Fueled by devotion and caffeine, wunderkind surgical resident Dr. Carla Haack is driven to heal.
Photographs by Matt Moyer; text by Thomas Lake
Dr. Carla Haack works for $11.30 an hour, sometimes less, except for the times she works for free: the other night, for example, when she stood at the counter of Einstein Bros. Bagels in her turquoise scrubs, waiting for her order, and she heard two clerks discussing an oncoming cold.
You need ginger tea, she told the sick woman, unsolicited.
The woman pointed to a stack of tea boxes on the counter, as if to say, Like this? [Story continues below ↓]
No no no, the doctor said. Go to the store and buy some fresh ginger
root. Cut it up. Mash it up. Boil it down. Throw in a little honey.
Drink it up. You’ll sweat out the virus.
“I guess I’m always in character as a surgeon,” Dr. Haack, a third-year
surgical resident through Emory University at Grady Health System, said
a minute later. “Because it’s all I do.”
This is nearly true; her work schedule calls for up to eighty hours a
week, and the work gets into her arteries and her neurons, so that she
thinks about it when she closes her eyes, because even when the Allis
clamps and the Mayo scissors are put away there is always one more kind
word she could have said, one more hug she could have doled out, one
more stream of endorphins she could have released.
Her workday begins at 5 a.m. with a long pull of orange Full Throttle
Fury, the waves of caffeine and sucrose boosting her natural
hyperactivity. She will wait until the caffeine wears off before going
into her surgery, because it puts a tremor in her hands. They are the
smallest hands in the department, with oddly long fingers, which can be
an advantage because they fit in smaller crevices.
Dr. Haack has had other advantages along the way: a father whose
SkyMiles enabled her family to travel the world, and a bilingual Puerto
Rican mother who home-schooled her daughters on these travels, enabling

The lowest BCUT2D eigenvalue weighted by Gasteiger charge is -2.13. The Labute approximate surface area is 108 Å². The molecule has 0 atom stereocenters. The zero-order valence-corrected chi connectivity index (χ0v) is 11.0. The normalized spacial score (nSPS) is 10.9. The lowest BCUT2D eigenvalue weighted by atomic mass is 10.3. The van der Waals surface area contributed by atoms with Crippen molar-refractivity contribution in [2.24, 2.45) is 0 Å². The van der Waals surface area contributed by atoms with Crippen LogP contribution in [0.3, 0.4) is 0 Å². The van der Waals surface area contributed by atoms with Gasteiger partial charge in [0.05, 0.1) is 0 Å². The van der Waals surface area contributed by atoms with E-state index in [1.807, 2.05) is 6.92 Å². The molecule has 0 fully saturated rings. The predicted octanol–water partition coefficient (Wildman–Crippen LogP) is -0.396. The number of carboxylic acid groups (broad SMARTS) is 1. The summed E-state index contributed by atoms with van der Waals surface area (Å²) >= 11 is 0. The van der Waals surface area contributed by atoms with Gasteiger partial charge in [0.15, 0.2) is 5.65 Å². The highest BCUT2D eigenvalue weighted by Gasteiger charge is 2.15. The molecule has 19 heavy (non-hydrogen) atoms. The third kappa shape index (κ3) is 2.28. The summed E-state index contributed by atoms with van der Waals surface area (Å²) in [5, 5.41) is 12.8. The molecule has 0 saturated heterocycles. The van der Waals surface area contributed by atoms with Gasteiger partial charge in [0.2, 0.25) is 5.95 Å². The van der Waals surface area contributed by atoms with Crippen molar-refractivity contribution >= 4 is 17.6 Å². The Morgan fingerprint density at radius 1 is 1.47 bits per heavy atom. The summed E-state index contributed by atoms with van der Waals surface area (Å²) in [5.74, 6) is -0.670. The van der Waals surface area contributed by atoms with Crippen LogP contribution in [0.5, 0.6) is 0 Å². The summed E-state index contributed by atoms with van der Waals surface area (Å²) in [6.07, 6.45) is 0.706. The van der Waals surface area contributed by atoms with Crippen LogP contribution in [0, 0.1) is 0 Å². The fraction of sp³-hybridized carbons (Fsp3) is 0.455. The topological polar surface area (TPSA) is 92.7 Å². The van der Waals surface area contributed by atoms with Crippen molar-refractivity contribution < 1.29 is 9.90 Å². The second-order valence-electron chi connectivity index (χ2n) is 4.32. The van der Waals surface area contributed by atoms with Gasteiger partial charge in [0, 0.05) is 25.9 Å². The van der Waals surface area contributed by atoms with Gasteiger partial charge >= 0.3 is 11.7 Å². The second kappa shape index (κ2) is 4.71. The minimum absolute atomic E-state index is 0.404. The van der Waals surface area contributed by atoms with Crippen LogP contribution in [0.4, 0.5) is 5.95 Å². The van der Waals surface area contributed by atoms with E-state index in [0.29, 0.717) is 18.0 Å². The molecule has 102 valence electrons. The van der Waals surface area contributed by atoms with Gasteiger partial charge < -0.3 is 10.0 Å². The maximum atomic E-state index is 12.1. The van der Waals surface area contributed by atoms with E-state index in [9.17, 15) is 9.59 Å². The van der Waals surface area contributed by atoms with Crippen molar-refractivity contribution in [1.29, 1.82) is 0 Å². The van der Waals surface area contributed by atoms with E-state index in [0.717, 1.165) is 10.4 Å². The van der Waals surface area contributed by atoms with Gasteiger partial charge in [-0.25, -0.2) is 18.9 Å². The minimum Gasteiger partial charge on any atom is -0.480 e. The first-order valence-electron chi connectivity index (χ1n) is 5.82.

young Carla to finish high school at fifteen, college at nineteen,
medical school at twenty-three. She is twenty-six now, exceptionally
young for a third-year resident, an apprentice surgeon, or, as she puts
it, low man on the totem pole, flying on the coattails of masters. She
tries to learn from everyone, including the veteran nurses and
especially the scrub technicians, who, when she puts her hand out in
the surgery room, always supply the correct instrument, or sometimes
the monocryl suture, which is like fishing line and which she uses to
weave skin back together with dissolving stitches that hide just under
There are three simple rules in surgery, she says: Eat when you can,
sleep when you can, and don’t mess with the pancreas. When she misses
lunch, she finds herself in the gift shop, buying Smartfood and peanut
M&M’s. For all this, Dr. Carla Haack earns $47,000 a year.
“It’s more than enough for my life,” she says. “I don’t have time to spend money.”
Besides, she enjoys it.
“When you’re a surgeon, you live for the time you spend in the operating room.”
“To actually do something with your hands and fix somebody—there’s a very intense sense of gratification.”
Dr. Haack admits she is not the most efficient of surgeons. She spends
a lot of time talking to her patients and listening to their stories.
Still, she considers it one more form of caregiving.
“It makes me feel a lot better,” she says, “when I walk into a patient’s room and they’re happy to see me.”